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Bears' Turner likes his options on offense
By Lindsey Willhite | Daily Herald Staff
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Published: 8/10/2009 12:04 AM

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After living for a little more than a week in an Olivet Nazarene dorm room, Bears offensive coordinator Ron Turner relished the chance to sleep in his Northwest suburban bed Saturday night.

But while the players savored a Sunday in Chicago without work, Turner and the rest of the Bears' coaching staff returned to Bourbonnais early to push around X's and O's.

Make no mistake. Turner devotes time every day to discovering new ways to exploit Jay Cutler's right arm.

"It's not just me," Turner said. "We as a staff, we're always looking. The biggest thing is, how can we get our playmakers the ball?

"It's simple: The better players you have, the more you can do. When you have players that are intelligent and have versatility - not that we haven't in the past - but we have a lot of athletes. Then you can do more."

Cutler's arm serves as just one new piece to the suddenly intriguing puzzle that is the Bears' offense.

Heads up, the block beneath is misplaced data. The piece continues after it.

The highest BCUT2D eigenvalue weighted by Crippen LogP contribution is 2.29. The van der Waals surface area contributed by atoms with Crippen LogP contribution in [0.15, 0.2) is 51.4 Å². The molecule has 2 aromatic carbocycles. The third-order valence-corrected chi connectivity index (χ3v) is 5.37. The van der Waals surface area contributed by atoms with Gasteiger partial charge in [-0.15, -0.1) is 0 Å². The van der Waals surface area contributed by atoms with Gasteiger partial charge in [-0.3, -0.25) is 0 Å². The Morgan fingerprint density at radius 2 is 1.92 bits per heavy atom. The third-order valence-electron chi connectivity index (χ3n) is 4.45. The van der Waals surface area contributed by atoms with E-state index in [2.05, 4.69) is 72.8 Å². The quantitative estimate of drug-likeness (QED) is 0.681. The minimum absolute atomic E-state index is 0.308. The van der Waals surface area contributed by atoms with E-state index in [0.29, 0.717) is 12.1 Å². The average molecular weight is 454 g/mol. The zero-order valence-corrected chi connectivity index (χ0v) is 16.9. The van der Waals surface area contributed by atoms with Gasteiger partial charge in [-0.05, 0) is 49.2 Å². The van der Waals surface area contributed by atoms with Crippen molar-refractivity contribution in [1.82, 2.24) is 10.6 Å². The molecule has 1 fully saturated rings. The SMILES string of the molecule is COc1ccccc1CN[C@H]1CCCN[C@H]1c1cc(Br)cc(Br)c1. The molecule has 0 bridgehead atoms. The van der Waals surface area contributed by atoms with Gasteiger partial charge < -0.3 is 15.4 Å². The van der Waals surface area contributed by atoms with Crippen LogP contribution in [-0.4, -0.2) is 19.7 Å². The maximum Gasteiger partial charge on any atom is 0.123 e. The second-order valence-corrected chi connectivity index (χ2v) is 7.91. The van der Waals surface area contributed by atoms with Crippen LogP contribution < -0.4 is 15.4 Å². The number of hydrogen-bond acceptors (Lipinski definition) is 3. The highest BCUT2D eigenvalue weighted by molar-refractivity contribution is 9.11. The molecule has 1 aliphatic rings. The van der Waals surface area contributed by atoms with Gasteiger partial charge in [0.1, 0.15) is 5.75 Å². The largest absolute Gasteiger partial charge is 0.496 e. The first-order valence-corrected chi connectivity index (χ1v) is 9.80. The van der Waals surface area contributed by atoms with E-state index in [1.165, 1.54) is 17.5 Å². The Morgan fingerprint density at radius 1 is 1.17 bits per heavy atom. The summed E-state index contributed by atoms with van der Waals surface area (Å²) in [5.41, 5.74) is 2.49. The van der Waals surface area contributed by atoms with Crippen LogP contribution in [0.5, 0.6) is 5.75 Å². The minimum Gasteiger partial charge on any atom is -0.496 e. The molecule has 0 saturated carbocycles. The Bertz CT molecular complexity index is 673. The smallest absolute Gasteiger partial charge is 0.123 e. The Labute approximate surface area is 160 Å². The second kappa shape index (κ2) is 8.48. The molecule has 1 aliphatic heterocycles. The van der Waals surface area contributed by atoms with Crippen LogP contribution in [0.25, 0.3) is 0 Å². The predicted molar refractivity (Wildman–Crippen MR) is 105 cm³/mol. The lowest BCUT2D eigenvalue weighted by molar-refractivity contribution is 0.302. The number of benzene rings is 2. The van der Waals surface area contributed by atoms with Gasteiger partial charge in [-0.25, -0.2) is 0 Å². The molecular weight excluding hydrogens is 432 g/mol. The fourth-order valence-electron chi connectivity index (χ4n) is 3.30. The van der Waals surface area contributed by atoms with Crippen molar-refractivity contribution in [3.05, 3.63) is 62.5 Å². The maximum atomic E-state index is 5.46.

There's Matt Forte's enlarged brain and Greg Olsen's increased brawn. There's Orlando Pace's rare blend of brains and brawn - center Olin Kreutz calls Pace probably the greatest left tackle in NFL history - protecting Cutler's backside.

And if Devin Hester had a nickel for every time Bears coaches have praised his hefty improvement since the 2008 season ended, he'd be getting paid like the No. 1 receiver he believes himself to be.

"Not only is it Forte's second year in the system, he's extremely smart football-wise," Turner said. "Greg Olsen can line up at tight end and block the power running game. He can go out and line up like a wide receiver. You can put him in the slot.

"Devin can do the same thing. He's a very instinctive, smart player. And you can move them around. Every time you move them around and put them in different places, you've got a chance to create a matchup in your favor. That's what we're always looking for: matchups."

Lest Bears fans get too giddy thinking the upgraded passing game might lead to a Super Bowl, Turner offers a cautionary tale.

"Obviously, the better players you have, the more fun it is," Turner said. "But still, talking about all that creativity and all that, we're not going to go overboard.

"I told our guys we're going to win by being able to run the football and executing the basics. The other stuff will give you a play here and there."